The carbon generated from living our everyday lives is one of the major contributors to climate change. Carbon offset schemes are a method of reducing our impact, by investing money into bodies working to fight climate change. But it is important to first understand what the carbon offset meaning is.
What is Carbon Offsetting?
Carbon offset meaning: a reduction in emissions of carbon dioxide or other greenhouse gases made in order to compensate for emissions made elsewhere.
There are two main ways of placing a price on carbon: carbon taxes and Emissions Trading Schemes (ETS). Carbon taxes set a price on carbon emissions and leave the total amount of emissions reductions up to the market to determine, based on the price set. Emissions Trading Schemes, also known as cap-and-trade systems, mean emitters need a permit for every tonne of carbon dioxide they emit.
As we drive to work, watch TV or even purchase food shipped from overseas, we add to our carbon footprints. Our ‘carbon footprint’ is a measure of the emissions we are generating.
Carbon offset schemes allow individuals and companies to invest in environmental projects around the world in order in an attempt to balance out their own carbon footprints. But even in the case of energy-based schemes, many people argue that offsetting is unhelpful – or even counterproductive – in the fight against climate change. Firms like Gold Standard allow you to do this, and you can even choose which projects to invest in. However, given that this doesn’t make your activities carbon neutral – it just displaces the ownership – people should be looking to invest in sustainable projects, in addition to reducing their own carbon emissions – not one or the other.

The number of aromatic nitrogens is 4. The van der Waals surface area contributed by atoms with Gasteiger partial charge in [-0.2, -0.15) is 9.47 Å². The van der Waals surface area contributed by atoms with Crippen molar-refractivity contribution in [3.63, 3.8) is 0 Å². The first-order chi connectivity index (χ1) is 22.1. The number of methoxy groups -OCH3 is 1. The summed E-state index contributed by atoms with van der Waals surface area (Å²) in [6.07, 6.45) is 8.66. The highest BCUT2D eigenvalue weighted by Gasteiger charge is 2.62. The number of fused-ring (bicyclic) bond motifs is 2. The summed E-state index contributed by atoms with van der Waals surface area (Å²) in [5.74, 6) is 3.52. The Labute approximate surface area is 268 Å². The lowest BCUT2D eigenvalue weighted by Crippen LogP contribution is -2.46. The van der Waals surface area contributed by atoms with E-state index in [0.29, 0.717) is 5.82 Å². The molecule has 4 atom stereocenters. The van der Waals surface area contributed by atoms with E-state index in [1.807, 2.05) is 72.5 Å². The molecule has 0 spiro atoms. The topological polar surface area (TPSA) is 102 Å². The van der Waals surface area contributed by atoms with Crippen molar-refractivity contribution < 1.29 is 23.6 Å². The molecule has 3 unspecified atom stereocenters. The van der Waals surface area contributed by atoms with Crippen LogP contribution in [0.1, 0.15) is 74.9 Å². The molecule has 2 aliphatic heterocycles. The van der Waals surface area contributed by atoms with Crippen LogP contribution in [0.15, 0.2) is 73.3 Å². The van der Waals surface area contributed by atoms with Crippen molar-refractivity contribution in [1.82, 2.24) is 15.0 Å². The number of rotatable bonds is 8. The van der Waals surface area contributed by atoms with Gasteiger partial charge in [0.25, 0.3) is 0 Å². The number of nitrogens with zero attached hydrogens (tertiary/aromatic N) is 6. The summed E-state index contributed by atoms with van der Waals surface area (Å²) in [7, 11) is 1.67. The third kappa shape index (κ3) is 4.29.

People most commonly choose to use a carbon offset scheme for a specific activity like flying. More airlines than ever are now offering customers the opportunity to offset their emissions at checkout. There are also third-party companies available for airlines that do not yet allow you to offset flights.
Another method of reducing emissions is by giving companies a certain number of carbon credits. Their allowance of carbon credits determines how much carbon the company is permitted to emit. Exceeding this limit will result in a fine, as stated by the Paris Agreement. Companies that use less than their allotted carbon credits can sell them in a process called carbon trading. This provides incentives to pollute less.
Carbon Offset Issues
With more companies using carbon offsetting to reduce their carbon footprint, people have been questioning their motives. Claims of “greenwashing” have been making news recently. This is where companies create the public perception that their products are eco-friendly, in order to increase sales. This raises the question as to whether the products we use really are eco-friendly. However, with more strict criteria appearing about how money for carbon offsetting is spent, greenwashing instances should decrease.
One way that money from carbon offsetting is invested is in carbon capture technology. However, as stated in a desmog article, the effectiveness of carbon capture is questionable,
“Carbon capture technologies are inefficient at pulling out carbon, from a climate perspective, and often increase local air pollution from the power required to run them, which exacerbates public health issues. Replacing a coal plant with wind turbines, on the other hand, always decreases local air pollution and doesn’t come with the associated cost of running a carbon capture system”.
The way companies use money generated from carbon offsetting will affect the success of this strategy. Yet, the best strategy is still up for debate.
Carbon offsetting has been a largely successful method of generating awareness of, and reducing our, carbon emissions. But, there are issues around greenwashing and the best way of investing the money generated.
Despite the controversies, carbon credits are making companies more responsible for their emissions. While this may not yet be the perfect solution, it is definitely a step in the right direction.